VU meters. They give us something to look whilst listening to music. Who wouldn’t want that? Technics clearly do — and according to the Japanese company’s European arm, showing at IFA 2018 in Berlin, so do their customer base.
Consumer demand is reportedly why Technics’ latest integrated amplifier – the SU-G700, 2 x 140wpc into 4 Ohms – sports two large VU meters on its front panel. Above those, an OLED display announces input selection which runs the gamut from analogue to digital: line-level analogue, MM phono and coaxial/TOSLINK/USB to feed the amplifier’s internal DAC.
Perhaps most impressive of all is the price. Technics’ SU-G700 integrated amplifier is available via its dealer network for €2000.
With OPPO exiting the disc/network player market, consumer demand no doubt sits behind the genesis of Technics’ similarly attractive SACD/CD player that also functions as a network streamer. The as yet unnamed model, on display at the Berlin Messe as a prototype, adds Bluetooth to its Ethernet, WiFi and USB inputs. Support for UPnP (USB or LAN), vTuner radio and Google Chromecast Built-in are all set to feature in the final version.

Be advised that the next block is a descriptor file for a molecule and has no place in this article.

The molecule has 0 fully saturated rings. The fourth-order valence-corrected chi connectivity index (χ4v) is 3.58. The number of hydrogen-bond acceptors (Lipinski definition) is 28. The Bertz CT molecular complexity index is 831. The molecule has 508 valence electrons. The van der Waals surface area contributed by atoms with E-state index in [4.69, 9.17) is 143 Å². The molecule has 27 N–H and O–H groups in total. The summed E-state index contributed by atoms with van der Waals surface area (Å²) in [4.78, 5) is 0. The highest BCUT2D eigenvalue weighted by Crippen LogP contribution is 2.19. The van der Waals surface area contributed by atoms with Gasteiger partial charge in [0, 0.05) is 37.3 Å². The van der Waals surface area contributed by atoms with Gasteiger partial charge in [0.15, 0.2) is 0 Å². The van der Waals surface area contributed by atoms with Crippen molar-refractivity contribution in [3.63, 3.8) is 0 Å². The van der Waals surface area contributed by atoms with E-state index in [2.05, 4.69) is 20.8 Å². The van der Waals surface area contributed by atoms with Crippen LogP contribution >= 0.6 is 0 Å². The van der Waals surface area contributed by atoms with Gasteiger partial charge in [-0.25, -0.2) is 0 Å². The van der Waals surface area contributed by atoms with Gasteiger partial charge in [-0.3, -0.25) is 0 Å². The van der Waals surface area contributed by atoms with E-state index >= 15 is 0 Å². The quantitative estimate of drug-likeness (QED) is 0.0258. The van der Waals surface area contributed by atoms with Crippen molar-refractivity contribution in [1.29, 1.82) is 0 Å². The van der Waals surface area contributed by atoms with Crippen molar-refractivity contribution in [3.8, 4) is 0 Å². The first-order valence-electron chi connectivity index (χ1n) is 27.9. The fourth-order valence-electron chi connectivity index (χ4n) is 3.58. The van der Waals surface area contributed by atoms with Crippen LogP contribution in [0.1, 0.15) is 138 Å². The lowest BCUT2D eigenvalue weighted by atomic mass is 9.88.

Sharp eyes will notice the TOSLINK/coaxial digital inputs as well as a similar complement of digital outputs sitting next to unbalanced RCA and balanced XLR outputs.
Full MQA support is also part of the deal; my best guess being that this new player will not only decode and render MQA files arriving via its network inputs but that it will also read the MQA CDs presently being released in Japan.
Technics say we can expect to see this SACD/network player arrive in-store sometime in Q2 2019 and that it will sell for approximately €2500.
Impressive that big name manufacturers like Panasonic/Technics still see value in silver discs, especially CDs. Despite falling sales, CDs form the bedrock of digital audio playback. SACDs are little more than a sideshow for all but the most committed digital audiophile.
Further information can be seen and heard in the video below, included here as a reminder that not everything in the hi-fi world takes place in English, especially at a trade show in Germany: